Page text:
Medically Reviewed by Dr. K on1 April 2021
Table of contents
Why a Non-Smoker Can Get Lung Cancer, Too
If you’re like most people, the first thing that comes to mind when you know somebody has lung disease is if they’re a smoker. But there is also a lot more to that.
The reality is that you can develop the disease even though you’ve never touched a cigarette. There are a number of explanations why this may arise, however you will reduce your risk by taking these steps.
First, be aware of some of the factors that contribute to lung cancer in people who do not smoke.
There are two types: the smoke that a smoker exhales and the smoke that a cigarette, pipe, or cigar creates. Both are harmful to your health.
And though you’d never consider smoking a cigarette, being with someone else does expose you to toxic chemicals. Secondhand smoke contains at least 70 different types of carcinogens.
There are no safe levels of secondhand smoke, so aim to avoid it as much as possible. Make a commitment to keep the house and vehicle tobacco-free.
It’s a gas that occurs naturally in soil and rock. It’s translucent, odourless, and tasteless. Low amounts of the substance are a normal part of the air outside, so it’s more likely to be a concern indoors. It may enter by cracks in the floors or walls from the ground.
If you inhale radon for an extended period of time, you may develop lung cancer. This is because it degrades into small particles that can enter the lungs and cause damage to the cells there. Apart from smoke, radon is the second most frequent cause of lung cancer.
You may use a detector kit to see how much is in your house or pay a specialist to do it for you. It’s a good idea to partner with a provider that has worked with this problem previously if the levels are too high. They can use techniques such as sealing cracks in your floors and walls, as well as other ways, to help minimise the amount of gas in your house.
It’s a category of minerals that were often used in construction materials and products before researchers discovered that they were toxic.
The fibres become trapped deep in the lungs as you breathe them in, and may contribute to lung cancer over time. The more asbestos you come into contact with, the greater your risk.
It can be seen in areas like steam pipes or tiles in older houses. Unless the substance is broken and fibres are released, it is not a danger. If you need it repaired or removed, employ a qualified specialist.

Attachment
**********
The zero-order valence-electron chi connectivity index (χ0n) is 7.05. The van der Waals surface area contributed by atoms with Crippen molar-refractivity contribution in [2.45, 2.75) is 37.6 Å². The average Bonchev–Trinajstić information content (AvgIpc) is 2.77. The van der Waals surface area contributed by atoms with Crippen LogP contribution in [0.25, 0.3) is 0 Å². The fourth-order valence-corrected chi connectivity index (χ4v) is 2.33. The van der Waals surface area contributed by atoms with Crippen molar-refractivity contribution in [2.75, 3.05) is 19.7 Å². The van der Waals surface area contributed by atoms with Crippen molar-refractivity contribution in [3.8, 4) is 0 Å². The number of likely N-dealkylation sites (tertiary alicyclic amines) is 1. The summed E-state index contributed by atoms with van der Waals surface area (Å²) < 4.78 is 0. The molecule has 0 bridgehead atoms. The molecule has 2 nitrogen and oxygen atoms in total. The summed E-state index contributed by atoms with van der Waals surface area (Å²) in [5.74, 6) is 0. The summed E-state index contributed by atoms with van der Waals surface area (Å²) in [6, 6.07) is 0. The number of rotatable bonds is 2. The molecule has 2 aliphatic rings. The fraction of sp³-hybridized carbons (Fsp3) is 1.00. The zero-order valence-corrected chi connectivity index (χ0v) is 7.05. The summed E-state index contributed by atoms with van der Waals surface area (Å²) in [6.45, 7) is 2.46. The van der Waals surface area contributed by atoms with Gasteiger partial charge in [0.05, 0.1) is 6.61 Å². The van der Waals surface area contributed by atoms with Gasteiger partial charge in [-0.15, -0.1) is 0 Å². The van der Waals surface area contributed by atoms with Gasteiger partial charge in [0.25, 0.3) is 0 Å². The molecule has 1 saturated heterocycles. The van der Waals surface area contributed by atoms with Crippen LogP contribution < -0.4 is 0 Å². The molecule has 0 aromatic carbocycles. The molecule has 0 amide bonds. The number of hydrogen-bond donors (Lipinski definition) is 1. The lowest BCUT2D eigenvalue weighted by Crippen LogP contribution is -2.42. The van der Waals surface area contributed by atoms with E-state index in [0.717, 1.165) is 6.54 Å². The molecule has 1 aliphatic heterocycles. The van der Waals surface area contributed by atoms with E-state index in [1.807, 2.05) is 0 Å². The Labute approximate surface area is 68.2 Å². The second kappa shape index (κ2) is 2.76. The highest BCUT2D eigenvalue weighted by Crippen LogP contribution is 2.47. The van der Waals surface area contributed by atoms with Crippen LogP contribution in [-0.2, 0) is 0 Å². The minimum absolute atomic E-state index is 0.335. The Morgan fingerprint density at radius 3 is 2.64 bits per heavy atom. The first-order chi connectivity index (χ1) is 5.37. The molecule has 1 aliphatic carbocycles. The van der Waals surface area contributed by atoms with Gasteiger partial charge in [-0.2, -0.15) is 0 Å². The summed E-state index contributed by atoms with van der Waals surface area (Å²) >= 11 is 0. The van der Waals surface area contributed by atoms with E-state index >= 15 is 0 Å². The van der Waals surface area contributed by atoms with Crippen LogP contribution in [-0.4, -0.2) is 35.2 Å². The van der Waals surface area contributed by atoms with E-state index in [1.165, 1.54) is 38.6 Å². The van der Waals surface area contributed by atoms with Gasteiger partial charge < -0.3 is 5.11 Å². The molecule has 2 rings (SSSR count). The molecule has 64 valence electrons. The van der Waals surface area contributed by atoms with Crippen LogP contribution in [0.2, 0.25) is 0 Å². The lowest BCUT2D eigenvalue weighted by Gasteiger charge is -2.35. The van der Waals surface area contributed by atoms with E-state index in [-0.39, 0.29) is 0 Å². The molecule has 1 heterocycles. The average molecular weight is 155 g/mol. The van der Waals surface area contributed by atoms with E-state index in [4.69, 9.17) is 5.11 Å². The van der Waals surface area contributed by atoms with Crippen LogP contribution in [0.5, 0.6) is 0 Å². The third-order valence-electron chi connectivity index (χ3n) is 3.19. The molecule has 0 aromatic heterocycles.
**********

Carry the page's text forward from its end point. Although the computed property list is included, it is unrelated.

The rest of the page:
Changes in the DNA of the lung cells recognised as “mutations," will also result in cancer. This can happen in a variety of ways.
For eg, you might be born with chromosome number 6 defects that make you more susceptible to lung cancer. Alternatively, you might have a lower natural ability to remove toxins from the body that may cause cancer.
Another explanation is that the body is unable to restore damaged DNA, placing you at increased risk when subjected to contaminants that may induce lung cancer.
There are no tests yet to see whether you have all of these genetic problems. Avoiding things that are proven to raise the risk of having the disease is your best option.
Dust, smoke, and contaminants in the environment affect around 1% to 2% of lung cancers.
Polluted weather, according to researchers, will trigger DNA changes that set the stage for higher risk of the disease. The more air pollutants you take in, the more probable you are to develop this cancer.
What you eat will have an impact on the quality of your lungs. The glycemic index, which determines how rapidly a carbohydrate increases blood sugar, has been related to lung cancer risk in a recent report.
In one report, researchers discovered that people who consumed a high-glycemic-index diet have a greater chance of developing the disease. White bread, sugary cereals, white rice, pretzels, and popcorn are also things that may cause complications. Whole-wheat flour, oatmeal, sweet potatoes, lentils, and certain fruits are better alternatives.
Experts remain baffled as to whether a high-glycemic diet is linked to lung cancer. One potential explanation is that it raises blood sugar levels, which causes insulin-like growth factors to rise. They can play a role in the progression of the disease, according to prior studies.
Referenced on 1.4.2021
- Brenner DR, et al. (2010). Lung cancer risk in never-smokers: A population-based case-control study of epidemiologic risk factors.
- Dias M, et al. (2017). Lung cancer in never-smokers — what are the differences?
- Dubin S, et al. (2020). Lung cancer in non-smokers.
- What is lung cancer? (2019).
- CDC https://www.cdc.gov/cancer/lung/nonsmokers/index.htm